The next step beyond identifying potential collisions is automatically negotiating a mutual avoidance maneuver (currently, maneuvers are restricted to changes in altitude and modification of climb/sink rates) between the two (or more) conflicting aircraft. These avoidance maneuvers are communicated to the flight crew by a cockpit display and by synthesized voice instructions.
In basic terms, if I am sharing airspace with an aircraft that is not equipped with TCAS, the TCAS onboard my aircraft will tell me to climb or descend to avoid a collision. If I am sharing airspace with an aircraft equipped with TCAS, the systems onboard my aircraft will communicated and coordinate with the other aircraft and our respective TCAS systems will provide instructions to climb or descend to avoid a conflict.
So here we go…Ontario, California to Dallas - Ft. Worth, Texas on a crisp, cool Saturday afternoon in November. We were planning to have a few open seats on our flight home, but non-revs and last minute travelers seem to come out of the woodwork at the last minute and we managed to leave full. We left the gate a few minutes ahead of schedule and began the short taxi to runway 26R for takeoff as I briefed the Captain on the final weight and balance information and ran the taxi and before takeoff checklists.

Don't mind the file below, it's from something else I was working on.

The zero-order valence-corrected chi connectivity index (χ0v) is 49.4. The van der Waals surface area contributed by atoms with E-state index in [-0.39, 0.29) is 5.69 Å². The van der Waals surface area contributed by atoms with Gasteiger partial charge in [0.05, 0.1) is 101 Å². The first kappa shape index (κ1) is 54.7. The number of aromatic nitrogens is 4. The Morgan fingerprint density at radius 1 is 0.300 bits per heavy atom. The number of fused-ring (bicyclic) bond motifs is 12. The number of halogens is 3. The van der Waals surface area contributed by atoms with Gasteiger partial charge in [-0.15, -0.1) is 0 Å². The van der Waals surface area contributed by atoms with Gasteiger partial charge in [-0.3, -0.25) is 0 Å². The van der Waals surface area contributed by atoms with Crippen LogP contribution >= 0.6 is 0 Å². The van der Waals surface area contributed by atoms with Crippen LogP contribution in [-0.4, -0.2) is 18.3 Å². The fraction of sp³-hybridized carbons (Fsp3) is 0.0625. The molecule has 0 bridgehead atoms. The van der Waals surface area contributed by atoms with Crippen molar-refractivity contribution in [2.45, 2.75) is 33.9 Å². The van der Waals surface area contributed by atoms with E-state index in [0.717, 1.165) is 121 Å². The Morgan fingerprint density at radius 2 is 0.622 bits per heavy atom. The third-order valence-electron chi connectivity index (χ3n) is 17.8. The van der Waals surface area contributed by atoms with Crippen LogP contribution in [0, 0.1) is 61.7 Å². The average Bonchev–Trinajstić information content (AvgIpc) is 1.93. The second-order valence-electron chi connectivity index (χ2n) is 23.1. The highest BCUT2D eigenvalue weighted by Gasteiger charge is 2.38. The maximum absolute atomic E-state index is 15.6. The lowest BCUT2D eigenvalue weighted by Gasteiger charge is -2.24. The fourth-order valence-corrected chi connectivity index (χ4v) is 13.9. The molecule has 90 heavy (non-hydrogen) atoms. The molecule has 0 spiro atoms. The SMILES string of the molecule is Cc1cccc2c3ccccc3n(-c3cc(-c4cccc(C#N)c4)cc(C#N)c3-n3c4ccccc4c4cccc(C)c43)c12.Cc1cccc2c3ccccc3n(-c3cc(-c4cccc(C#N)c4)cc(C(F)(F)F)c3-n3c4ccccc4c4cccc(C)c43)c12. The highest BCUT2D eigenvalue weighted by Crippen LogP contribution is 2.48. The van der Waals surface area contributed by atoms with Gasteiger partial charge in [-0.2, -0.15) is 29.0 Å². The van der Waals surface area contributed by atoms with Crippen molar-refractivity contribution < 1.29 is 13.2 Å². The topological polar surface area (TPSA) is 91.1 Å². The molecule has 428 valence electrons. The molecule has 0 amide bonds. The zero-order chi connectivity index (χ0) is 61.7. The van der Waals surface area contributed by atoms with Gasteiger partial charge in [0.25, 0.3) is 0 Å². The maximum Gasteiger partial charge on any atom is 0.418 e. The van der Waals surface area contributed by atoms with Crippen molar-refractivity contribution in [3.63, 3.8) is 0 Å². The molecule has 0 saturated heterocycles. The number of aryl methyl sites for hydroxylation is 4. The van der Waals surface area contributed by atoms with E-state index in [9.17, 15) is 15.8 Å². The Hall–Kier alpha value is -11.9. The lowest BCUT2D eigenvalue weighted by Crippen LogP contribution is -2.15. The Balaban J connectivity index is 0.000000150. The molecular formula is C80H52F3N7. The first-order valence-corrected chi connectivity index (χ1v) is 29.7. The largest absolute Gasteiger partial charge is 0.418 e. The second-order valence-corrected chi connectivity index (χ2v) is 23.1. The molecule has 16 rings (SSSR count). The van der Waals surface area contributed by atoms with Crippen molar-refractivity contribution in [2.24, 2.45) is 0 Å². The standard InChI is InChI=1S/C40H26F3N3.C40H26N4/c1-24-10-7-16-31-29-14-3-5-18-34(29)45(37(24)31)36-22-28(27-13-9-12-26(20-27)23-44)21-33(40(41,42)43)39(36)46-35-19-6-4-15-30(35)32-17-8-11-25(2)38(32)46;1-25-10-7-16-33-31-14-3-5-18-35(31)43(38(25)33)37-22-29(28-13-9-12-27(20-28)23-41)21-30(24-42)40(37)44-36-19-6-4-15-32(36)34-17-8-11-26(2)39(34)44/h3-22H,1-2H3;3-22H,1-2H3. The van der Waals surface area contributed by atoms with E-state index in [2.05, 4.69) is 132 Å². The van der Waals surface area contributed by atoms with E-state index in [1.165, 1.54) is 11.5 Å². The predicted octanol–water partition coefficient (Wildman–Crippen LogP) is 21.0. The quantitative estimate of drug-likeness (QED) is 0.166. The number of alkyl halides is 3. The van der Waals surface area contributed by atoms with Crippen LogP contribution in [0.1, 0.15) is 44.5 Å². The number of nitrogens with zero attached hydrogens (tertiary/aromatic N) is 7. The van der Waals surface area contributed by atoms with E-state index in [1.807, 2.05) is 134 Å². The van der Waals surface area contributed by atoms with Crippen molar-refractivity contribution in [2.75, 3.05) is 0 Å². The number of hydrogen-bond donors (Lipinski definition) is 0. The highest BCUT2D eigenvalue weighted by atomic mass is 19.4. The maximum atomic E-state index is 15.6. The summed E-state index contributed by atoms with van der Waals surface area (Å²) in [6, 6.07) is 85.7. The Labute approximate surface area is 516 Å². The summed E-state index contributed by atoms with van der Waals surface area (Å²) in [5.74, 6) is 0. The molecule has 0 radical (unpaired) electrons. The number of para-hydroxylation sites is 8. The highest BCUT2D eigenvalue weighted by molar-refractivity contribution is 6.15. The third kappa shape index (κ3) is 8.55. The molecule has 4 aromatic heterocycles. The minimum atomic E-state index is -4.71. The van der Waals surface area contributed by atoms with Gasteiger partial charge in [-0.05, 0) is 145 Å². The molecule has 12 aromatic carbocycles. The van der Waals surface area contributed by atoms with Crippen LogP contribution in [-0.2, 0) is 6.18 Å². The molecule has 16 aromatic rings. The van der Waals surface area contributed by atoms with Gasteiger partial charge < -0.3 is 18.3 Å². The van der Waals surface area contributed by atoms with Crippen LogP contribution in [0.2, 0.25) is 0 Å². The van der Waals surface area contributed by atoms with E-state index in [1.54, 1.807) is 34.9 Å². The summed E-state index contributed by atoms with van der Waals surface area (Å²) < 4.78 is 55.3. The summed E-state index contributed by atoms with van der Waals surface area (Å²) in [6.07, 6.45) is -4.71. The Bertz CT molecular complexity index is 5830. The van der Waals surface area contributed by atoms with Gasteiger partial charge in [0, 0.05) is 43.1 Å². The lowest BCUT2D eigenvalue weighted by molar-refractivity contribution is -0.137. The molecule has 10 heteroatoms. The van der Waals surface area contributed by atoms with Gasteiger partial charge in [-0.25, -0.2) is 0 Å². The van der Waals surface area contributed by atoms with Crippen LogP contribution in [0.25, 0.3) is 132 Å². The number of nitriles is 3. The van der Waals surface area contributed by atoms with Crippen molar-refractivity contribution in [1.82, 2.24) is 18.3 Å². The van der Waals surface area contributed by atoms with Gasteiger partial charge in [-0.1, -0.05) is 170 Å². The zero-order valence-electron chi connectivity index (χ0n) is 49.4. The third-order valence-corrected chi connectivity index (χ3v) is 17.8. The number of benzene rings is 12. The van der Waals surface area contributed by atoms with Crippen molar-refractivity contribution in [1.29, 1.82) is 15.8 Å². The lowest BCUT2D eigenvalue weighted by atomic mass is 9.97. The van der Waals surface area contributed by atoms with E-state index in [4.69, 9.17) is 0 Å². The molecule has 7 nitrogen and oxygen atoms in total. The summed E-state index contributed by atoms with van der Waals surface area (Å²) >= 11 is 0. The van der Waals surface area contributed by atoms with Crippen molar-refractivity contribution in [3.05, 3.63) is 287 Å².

The departure procedure out of Ontario is far from the most complicated we fly, but it can be a challenge for a few reasons. First, Ontario has a noise abatement procedure that is put in place to minimize the impact of noise pollution in the area surrounding the airport. The MD80 that I fly is not exactly known for it’s quiet engines and is notorious for setting off noise sensors when the procedure is not followed correctly. They don’t just issue the procedure and ask us to fly as quietly as possible, they actually listen.